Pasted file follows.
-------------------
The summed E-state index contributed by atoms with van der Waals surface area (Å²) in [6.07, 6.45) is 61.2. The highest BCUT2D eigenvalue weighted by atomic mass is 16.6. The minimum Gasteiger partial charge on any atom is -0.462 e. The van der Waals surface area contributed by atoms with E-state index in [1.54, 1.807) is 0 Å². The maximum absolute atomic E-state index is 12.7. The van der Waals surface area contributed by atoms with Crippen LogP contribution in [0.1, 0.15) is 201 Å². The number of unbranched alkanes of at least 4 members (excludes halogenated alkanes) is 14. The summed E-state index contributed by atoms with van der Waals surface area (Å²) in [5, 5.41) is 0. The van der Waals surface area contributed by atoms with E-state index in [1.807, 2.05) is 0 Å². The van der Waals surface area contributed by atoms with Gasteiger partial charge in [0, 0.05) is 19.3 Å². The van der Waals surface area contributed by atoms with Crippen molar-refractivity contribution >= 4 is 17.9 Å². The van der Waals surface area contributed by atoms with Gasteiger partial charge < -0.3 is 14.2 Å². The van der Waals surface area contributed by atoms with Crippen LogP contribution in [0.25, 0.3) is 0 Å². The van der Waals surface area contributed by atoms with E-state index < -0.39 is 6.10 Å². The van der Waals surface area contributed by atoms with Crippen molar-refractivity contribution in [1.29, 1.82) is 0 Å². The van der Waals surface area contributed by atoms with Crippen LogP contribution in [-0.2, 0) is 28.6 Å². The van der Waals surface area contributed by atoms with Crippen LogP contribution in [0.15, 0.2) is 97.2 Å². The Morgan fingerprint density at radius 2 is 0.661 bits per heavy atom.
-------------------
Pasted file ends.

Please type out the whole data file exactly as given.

The summed E-state index contributed by atoms with van der Waals surface area (Å²) in [6.07, 6.45) is 61.2. The highest BCUT2D eigenvalue weighted by atomic mass is 16.6. The minimum Gasteiger partial charge on any atom is -0.462 e. The van der Waals surface area contributed by atoms with E-state index in [1.54, 1.807) is 0 Å². The maximum absolute atomic E-state index is 12.7. The van der Waals surface area contributed by atoms with Crippen LogP contribution in [0.1, 0.15) is 201 Å². The number of unbranched alkanes of at least 4 members (excludes halogenated alkanes) is 14. The summed E-state index contributed by atoms with van der Waals surface area (Å²) in [5, 5.41) is 0. The van der Waals surface area contributed by atoms with E-state index in [1.807, 2.05) is 0 Å². The van der Waals surface area contributed by atoms with Gasteiger partial charge in [0, 0.05) is 19.3 Å². The van der Waals surface area contributed by atoms with Crippen molar-refractivity contribution >= 4 is 17.9 Å². The van der Waals surface area contributed by atoms with Gasteiger partial charge < -0.3 is 14.2 Å². The van der Waals surface area contributed by atoms with Crippen LogP contribution in [0.25, 0.3) is 0 Å². The van der Waals surface area contributed by atoms with E-state index < -0.39 is 6.10 Å². The van der Waals surface area contributed by atoms with Crippen molar-refractivity contribution in [1.29, 1.82) is 0 Å². The van der Waals surface area contributed by atoms with Crippen LogP contribution in [-0.2, 0) is 28.6 Å². The van der Waals surface area contributed by atoms with Crippen LogP contribution in [0.15, 0.2) is 97.2 Å². The Morgan fingerprint density at radius 2 is 0.661 bits per heavy atom.